AUSTIN (KXAN) — A new study found nine of 10 Americans believe states should require students to take a semester or year-long course in personal finance before they graduate from high school.

Fifteen states already have such a requirement, according to the group that conducted the study, the National Endowment for Financial Education.

“Sadly, Texas is not one of the states that requires financial education course[s] to graduate,” said Dr. Billy Hensley with the nonprofit foundation.

Inflation, loan debt and credit card debt are just some of the reasons Dr. Hensley said now is the best time for every state to require personal finance lessons in school.

“We funded a research study that shows when you take a course in high school, a thoughtfully designed effective course, then you graduate with lower debt from college. You make better borrowing decisions. You’re taking more subsidized loans versus private loans. You graduate from college with lower credit card debt. Your credit score is higher. These are very hard numbers. It’s something that is a no-brainer,” Hensley said.

The study also found 80% of Americans wish that they had taken the course, Hensley said.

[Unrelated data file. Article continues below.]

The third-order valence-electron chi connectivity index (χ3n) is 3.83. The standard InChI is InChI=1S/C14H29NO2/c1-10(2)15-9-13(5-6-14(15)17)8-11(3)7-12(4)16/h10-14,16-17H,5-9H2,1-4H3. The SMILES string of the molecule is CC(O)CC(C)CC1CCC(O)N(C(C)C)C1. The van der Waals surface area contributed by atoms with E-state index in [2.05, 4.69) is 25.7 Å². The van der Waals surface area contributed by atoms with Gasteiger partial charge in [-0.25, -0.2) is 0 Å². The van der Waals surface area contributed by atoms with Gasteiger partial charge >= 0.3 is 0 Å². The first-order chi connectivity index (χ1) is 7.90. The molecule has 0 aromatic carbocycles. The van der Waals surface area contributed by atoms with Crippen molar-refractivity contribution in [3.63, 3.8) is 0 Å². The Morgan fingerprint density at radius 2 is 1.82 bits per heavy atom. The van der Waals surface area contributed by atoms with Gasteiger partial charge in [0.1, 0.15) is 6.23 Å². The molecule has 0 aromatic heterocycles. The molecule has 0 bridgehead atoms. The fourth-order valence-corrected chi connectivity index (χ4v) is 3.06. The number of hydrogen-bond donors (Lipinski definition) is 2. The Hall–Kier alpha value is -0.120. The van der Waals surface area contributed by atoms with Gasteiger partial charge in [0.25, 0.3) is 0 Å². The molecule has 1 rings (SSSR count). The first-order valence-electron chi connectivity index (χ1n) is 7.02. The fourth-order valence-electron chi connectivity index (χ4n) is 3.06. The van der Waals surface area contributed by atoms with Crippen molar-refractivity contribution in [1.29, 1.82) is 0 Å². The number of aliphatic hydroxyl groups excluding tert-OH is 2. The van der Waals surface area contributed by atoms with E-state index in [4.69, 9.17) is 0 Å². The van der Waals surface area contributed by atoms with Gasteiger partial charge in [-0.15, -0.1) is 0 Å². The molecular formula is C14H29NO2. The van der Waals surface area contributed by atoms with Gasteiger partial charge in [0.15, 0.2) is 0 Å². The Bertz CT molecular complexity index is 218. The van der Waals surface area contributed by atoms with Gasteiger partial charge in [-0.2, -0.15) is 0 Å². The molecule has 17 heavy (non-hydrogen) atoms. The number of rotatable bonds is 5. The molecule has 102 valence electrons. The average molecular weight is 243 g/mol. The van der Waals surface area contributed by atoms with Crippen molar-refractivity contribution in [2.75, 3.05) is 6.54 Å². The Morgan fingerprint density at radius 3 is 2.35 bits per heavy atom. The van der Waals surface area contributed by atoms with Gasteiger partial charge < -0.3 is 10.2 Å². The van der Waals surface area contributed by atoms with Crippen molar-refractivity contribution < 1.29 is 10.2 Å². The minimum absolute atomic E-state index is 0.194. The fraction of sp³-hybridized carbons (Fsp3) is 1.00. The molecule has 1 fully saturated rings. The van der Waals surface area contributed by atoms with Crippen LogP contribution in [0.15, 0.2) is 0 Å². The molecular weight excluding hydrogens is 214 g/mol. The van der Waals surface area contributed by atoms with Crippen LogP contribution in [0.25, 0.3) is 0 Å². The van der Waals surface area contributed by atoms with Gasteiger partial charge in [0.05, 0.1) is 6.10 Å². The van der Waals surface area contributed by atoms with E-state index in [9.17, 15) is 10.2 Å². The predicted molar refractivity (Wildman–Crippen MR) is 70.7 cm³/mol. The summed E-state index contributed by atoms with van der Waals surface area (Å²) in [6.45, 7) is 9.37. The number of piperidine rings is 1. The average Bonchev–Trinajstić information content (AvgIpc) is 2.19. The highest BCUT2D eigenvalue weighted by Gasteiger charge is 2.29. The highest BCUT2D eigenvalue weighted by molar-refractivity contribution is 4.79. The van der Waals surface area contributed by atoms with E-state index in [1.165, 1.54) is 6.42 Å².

When asked if another mandate would overwhelm Texas teachers, Hensley said teachers need the resources.

“I think teachers would not feel overburdened by this if we resource them appropriately,” Hensley said.

The group said teachers would be educated with organizations, resources, professional development and a turnkey curriculum to teach personal finance in the classroom.

“If they understand the true benefits of this, everything from higher credit scores for those who take courses, lower revolving debt, better decisions with borrowing when you go to college. When we make those things clear, we tie them all together, then teachers become the ally and want to cover this because they see the essential components of this,” Hensley said.

The nonprofit urges parents to talk to school leaders and legislators if they would like to see the requirement added to schools.